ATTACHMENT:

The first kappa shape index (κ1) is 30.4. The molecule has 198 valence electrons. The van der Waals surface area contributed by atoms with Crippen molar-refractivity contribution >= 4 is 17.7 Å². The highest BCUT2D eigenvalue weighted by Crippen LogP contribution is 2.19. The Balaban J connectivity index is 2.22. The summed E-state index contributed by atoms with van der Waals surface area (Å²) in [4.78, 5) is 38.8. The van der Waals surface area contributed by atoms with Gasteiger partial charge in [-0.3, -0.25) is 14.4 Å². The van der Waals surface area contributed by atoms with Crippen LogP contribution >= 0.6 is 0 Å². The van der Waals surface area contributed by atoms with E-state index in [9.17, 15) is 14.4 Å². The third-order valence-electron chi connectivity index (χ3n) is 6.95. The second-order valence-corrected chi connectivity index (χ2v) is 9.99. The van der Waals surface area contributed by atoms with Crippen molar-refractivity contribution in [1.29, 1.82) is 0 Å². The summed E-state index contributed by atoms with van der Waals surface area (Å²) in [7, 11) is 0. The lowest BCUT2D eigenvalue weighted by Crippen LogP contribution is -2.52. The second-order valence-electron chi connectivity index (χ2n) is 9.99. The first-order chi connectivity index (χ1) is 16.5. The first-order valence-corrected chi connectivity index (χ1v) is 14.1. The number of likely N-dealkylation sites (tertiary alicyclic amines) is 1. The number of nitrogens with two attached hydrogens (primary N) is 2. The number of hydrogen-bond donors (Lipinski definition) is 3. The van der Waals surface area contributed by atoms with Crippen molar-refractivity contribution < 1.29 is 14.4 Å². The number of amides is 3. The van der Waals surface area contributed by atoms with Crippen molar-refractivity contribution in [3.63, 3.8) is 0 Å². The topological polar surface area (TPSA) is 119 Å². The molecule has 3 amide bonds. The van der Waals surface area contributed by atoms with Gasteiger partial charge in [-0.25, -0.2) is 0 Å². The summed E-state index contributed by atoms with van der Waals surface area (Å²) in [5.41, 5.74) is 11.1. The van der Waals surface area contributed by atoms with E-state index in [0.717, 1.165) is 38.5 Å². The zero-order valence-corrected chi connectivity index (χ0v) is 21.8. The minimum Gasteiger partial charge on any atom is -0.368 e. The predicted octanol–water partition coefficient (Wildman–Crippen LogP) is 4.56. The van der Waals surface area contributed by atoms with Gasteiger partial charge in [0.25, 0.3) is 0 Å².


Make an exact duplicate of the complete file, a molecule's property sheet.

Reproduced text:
The first kappa shape index (κ1) is 30.4. The molecule has 198 valence electrons. The van der Waals surface area contributed by atoms with Crippen molar-refractivity contribution >= 4 is 17.7 Å². The highest BCUT2D eigenvalue weighted by Crippen LogP contribution is 2.19. The Balaban J connectivity index is 2.22. The summed E-state index contributed by atoms with van der Waals surface area (Å²) in [4.78, 5) is 38.8. The van der Waals surface area contributed by atoms with Gasteiger partial charge in [-0.3, -0.25) is 14.4 Å². The van der Waals surface area contributed by atoms with Crippen LogP contribution >= 0.6 is 0 Å². The van der Waals surface area contributed by atoms with E-state index in [9.17, 15) is 14.4 Å². The third-order valence-electron chi connectivity index (χ3n) is 6.95. The second-order valence-corrected chi connectivity index (χ2v) is 9.99. The van der Waals surface area contributed by atoms with Crippen molar-refractivity contribution in [1.29, 1.82) is 0 Å². The summed E-state index contributed by atoms with van der Waals surface area (Å²) in [7, 11) is 0. The lowest BCUT2D eigenvalue weighted by Crippen LogP contribution is -2.52. The second-order valence-electron chi connectivity index (χ2n) is 9.99. The first-order chi connectivity index (χ1) is 16.5. The first-order valence-corrected chi connectivity index (χ1v) is 14.1. The number of likely N-dealkylation sites (tertiary alicyclic amines) is 1. The number of nitrogens with two attached hydrogens (primary N) is 2. The number of hydrogen-bond donors (Lipinski definition) is 3. The van der Waals surface area contributed by atoms with Crippen molar-refractivity contribution < 1.29 is 14.4 Å². The number of amides is 3. The van der Waals surface area contributed by atoms with Crippen molar-refractivity contribution in [3.63, 3.8) is 0 Å². The topological polar surface area (TPSA) is 119 Å². The molecule has 3 amide bonds. The van der Waals surface area contributed by atoms with Gasteiger partial charge in [-0.25, -0.2) is 0 Å². The summed E-state index contributed by atoms with van der Waals surface area (Å²) in [5.41, 5.74) is 11.1. The van der Waals surface area contributed by atoms with E-state index in [0.717, 1.165) is 38.5 Å². The zero-order valence-corrected chi connectivity index (χ0v) is 21.8. The minimum Gasteiger partial charge on any atom is -0.368 e. The predicted octanol–water partition coefficient (Wildman–Crippen LogP) is 4.56. The van der Waals surface area contributed by atoms with Gasteiger partial charge in [0.25, 0.3) is 0 Å².